To ensure that registered dog owners are advised of the proposed changes (as required by legislation), local boards are including a joint notice within the dog registration package in June. This will reduce costs, and ensure that dog owners receive a single combined communication from Council, rather than multiple messages.

 

Filming fees review

On track

G

The Auckland Film Protocol was adopted in 2013, after wide consultation with local boards, the screen production industry, Council-controlled organisations and other stakeholders. The protocol aims to create a film-friendly culture across Auckland, based on a two way commitment from the wider Council organisation and from filmmakers. It also seeks to help deliver a customer driven service that provides certainty to filmmakers in a globally competitive market, and to enable public goodwill towards the film industry by setting out expectations of film crews when filming in public places.

 

Currently there is a range of filming fee structures in place inherited from the former councils. A filming fees review is now underway to understand how this element of the filming process can be harmonised and improved. The Policies and Bylaws unit is working with ATEED on this project, and it is expected that local board input will be sought on this over the next few months.

Update on implementation of new bylaws

15.     Detailed implementation planning is developed by the responsible operations division alongside the process for reviewing each of the bylaws, through a cross-Council programme called the Integrated Bylaw Review and Implementation (IBRI) programme. Initial planning for implementation starts when the bylaw topic review identifies the issues and options related to each topic. This approach provides the operations division an early indication of the possible shape of the bylaw and its implementation considerations.

16.     This programme includes the main groups involved in operating bylaws and delivering the relevant services to our customers. The programme is also helping ensure bylaw reviews can be aligned to other related transformational changes, such as the consolidation of information technology systems, customer service improvement programmes and the organisation’s capacity to implement those changes.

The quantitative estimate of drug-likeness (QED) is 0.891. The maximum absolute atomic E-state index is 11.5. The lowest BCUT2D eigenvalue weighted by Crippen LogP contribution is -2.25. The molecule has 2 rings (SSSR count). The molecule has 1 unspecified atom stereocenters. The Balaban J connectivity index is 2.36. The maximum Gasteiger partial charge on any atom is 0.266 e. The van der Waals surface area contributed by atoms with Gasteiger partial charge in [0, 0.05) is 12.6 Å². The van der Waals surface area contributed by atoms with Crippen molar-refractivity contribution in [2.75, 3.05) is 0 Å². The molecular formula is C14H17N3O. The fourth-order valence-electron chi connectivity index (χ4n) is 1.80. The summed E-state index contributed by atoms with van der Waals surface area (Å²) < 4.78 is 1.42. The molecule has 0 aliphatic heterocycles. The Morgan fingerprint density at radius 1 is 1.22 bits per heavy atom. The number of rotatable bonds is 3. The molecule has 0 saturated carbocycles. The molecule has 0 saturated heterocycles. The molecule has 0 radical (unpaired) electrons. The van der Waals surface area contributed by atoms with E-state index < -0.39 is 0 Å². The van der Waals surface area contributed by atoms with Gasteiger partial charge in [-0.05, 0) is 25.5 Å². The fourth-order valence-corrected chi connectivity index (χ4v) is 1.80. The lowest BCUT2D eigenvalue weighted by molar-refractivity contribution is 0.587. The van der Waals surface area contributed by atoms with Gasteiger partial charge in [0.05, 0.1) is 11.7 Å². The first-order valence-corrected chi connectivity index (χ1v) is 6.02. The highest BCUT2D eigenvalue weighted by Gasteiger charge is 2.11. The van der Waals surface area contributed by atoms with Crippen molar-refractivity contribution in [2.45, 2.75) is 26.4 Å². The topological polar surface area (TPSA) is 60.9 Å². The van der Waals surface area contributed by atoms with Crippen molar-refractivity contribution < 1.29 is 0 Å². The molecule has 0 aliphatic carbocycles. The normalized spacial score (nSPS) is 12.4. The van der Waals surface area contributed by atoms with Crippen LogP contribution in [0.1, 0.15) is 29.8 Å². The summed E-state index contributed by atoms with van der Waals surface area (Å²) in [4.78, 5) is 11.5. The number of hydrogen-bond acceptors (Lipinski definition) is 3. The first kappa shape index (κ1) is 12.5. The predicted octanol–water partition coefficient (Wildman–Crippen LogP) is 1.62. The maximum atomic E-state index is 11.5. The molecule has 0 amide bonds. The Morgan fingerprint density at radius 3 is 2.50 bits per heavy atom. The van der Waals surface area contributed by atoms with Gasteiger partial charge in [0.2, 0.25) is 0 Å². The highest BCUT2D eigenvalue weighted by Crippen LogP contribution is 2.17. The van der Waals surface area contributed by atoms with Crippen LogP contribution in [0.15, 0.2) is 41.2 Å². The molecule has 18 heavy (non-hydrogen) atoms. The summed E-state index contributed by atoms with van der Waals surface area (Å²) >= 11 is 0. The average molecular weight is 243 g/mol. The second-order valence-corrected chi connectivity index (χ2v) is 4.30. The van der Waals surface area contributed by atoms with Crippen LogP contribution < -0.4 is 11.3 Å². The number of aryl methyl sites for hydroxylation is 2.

17.     Implementation of new bylaws will generally cover:

·        ensuring that Council meets its statutory obligations;

·        ensuring that effective operational practices on the control and enforcement of the new bylaws are implemented consistently across the region, and are made available to the general public;

·        ensuring that communications to the general public and other stakeholders are well planned and implemented in a timely manner;

·        developing and implementing standard business rules and processes that help achieve Council’s customer service standards;

·        ensuring that internal services are planned and delivered when needed, and are in alignment with other transformation initiatives;

·        putting any changes to fees in place; and

·        ensuring that staff are informed throughout the process and are trained on delivering the new services.

18.     The table below shows the current status of implementation projects.

Table 3: Summary of status and next steps for implementation projects

Implementation project name

Status and Progress

Link to bylaw topics / Other comments

 

Status

1-Preparation

2-Planning

3-Implementation

4-Closure

 

Underway

Alcohol licensing readiness

G

 

 

 

 

Completed

Alcohol licensing fees

G

 

 

 

 

See below

Animals (Stage 1)

G

 

 

 

 

Completed

Dog access review

G

 

 

 

 

 

Electoral signs 2013

G

 

 

 

 

Completed

Electoral signs 2014

G

 

 

 

 

 

Environmental

G

 

 

 

 

 

Facilities

G

 

 

 

 

 

Food safety

G

 

 

 

 

Completed

Health protection

G

 

 

 

 

Health and hygiene bylaw and code of practice (see below)

Marine

G

 

 

 

 

 

Public safety and nuisance

G

 

 

 

 

 

Revoked bylaws

G

 

 

 

 

General admin; Offensive trades; Others

Signage

G

 

 

 

 

 

Stormwater

G

 

 

 

 

 

Street trading / Trading in public places

G

 

 

 

 

Trading in public places policy and bylaw

Waste management

G

 

 

 

 

Solid waste bylaw

Proposed future

Air quality

B

 

 

 

 

 

Alcohol controls (liquor bans)

B

 

 

 

 

 

Animals (Stage 2)

B

 

 

 

 

 

Construction

B

 

 

 

 

 

Transport (AC land)

B

 

 

 

 

 

Table 4: Additional comments for particular implementation projects

Alcohol licensing readiness

On track

G